Sweet and arty: Someting for Jess, Chippendale. Photo: Fiona Morris
It's an odd contradiction that the fewer dishes a menu features, the longer it can take you to decide what to order. The blackboard at Chippendale's Something for Jess lists only five items and some luxe toast but deciding on your lunch order feels as loaded as having to choose whether to take the car on Sale of the Century, or come back tomorrow.
Owner-chef Philip Ocampo cut his teeth touring the market circuit with a Mexican street-food stall, becoming chums with the local producers and suppliers who he now showcases in his dishes each week. Ocampo's mother-in-law is prominent, too; her property at the foot of the Blue Mountains provides fresh-as-a-daisy tomatoes, chillies, pumpkins and herbs – not to mention a botanist's bounty of native flora for table centrepieces.
Decision made, it turns out all this seasonal fare is put to good use. A bruschetta of green figs and roasted capsicum is nicely laced with french tarragon and crispy bits of speck, while Jerusalem artichoke puree plays host to a colourful little veg-out party of gold radish, date plum, turnip and braised zucchini. Less herbivorous diners could go for a hefty wagyu burger one week and a beef brisket sandwich the next, the latter prettily plated with pickled halos of red onion and zingy "barbarian" harissa that – like its namesake – threatens to overpower with its might.
Go-to dish: Mixed cured-meat bruschetta with Sicilian pesto, fresh radish, red-pepper sauce, aged pecorino and parmesan. Photo: Fiona Morris
Bean boffins are well served. A Synesso punches out a changing selection of Five Senses single-origin coffees – maybe a chocolatey Guatemalan number or a velvety Ethiopian variety – and there's no shortage of house-made friands ($4.50), muffins ($4) and ready-made sandwiches to accompany some black gold on the go.
Ocampo's partner, and cafe dedication receiver, Jess, has put her design know-how to splendid use and given the space a good lash of Salvos chic in the form of vintage Polaroid cameras, washing boards and odd-job ladders peppering the joint. The sustainability ethos pervades more than just the food, with all furniture sourced from council pick-ups and given new life. Particular favourites are the Dad's Army of mismatched stools standing proudly at ease against a cornflower-blue wall and a writing desk/dining table complete with opening drawers and texta scribbles from a pint-sized Pollock.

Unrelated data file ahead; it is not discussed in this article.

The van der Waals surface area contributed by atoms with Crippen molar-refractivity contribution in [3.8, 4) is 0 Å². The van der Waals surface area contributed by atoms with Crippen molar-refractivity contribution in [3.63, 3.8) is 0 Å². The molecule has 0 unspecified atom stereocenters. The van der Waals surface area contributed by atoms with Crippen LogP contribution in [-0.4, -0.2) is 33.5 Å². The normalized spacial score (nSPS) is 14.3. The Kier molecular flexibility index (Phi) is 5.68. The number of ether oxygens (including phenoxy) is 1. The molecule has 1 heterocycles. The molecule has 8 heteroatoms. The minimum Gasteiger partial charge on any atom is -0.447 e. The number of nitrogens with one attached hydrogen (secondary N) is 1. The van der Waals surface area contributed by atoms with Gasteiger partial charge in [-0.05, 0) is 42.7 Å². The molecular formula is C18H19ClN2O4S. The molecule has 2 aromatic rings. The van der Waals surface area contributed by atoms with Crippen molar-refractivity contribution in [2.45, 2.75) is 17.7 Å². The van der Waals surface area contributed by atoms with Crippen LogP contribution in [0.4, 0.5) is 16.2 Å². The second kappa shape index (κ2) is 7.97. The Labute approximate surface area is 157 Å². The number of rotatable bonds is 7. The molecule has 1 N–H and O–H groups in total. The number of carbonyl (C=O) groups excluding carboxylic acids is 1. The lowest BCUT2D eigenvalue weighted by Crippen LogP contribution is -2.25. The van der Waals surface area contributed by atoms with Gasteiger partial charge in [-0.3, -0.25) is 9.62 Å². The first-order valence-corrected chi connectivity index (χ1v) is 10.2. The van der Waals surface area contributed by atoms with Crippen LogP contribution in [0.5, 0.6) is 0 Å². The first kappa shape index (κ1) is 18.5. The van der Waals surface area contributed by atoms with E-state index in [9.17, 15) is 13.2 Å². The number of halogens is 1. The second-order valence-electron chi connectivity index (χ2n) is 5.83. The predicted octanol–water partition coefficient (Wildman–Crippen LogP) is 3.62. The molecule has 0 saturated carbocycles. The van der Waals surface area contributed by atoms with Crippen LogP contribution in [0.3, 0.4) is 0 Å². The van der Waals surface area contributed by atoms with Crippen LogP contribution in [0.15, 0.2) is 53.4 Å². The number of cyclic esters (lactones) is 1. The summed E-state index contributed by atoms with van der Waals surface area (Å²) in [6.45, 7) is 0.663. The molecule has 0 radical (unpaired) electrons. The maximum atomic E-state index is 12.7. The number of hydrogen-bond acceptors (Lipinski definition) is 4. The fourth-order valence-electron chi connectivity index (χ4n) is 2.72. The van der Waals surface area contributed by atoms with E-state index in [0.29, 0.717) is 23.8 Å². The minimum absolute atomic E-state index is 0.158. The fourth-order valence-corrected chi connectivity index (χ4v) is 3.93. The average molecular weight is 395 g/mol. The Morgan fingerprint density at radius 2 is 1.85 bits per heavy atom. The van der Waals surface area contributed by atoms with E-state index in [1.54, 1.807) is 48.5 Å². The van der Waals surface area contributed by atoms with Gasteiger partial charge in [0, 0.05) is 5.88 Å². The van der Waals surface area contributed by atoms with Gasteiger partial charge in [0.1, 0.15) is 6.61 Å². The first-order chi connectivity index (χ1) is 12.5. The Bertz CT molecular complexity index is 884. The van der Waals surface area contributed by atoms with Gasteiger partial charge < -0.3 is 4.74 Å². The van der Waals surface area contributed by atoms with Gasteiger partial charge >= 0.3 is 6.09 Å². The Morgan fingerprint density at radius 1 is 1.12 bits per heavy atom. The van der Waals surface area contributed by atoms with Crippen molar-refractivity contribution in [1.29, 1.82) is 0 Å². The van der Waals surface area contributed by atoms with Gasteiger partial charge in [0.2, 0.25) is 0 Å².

With the menu updated weekly, there'll be new choices to make every time.
Do . . . grab a freshly pressed juice.
Don't . . . expect a standard egg- and bacon-heavy breakfast menu.
Dish . . . mixed cured-meat bruschetta with Sicilian pesto, fresh radish, red-pepper sauce, aged pecorino and parmesan $16.
Vibe . . . a sweet, arty, country cottage transported to the middle of the city.
The Sydney Morning Herald Good Food Under $30 is on sale now at selected newsagencies, bookshops and at The Sydney Morning Herald's online shop (thesmhshop.com.au).
- 0404 753 530
- Prices - Mains $9.50-$16, sandwiches $9.50-$11, coffee $3.50.
- Features - Cheap and cheerful
- Chef(s) - Philip Ocampo
- Opening Hours - Mon-Fri 7am-3pm, Sat-Sun 8am-3pm
- Author - Callan Boys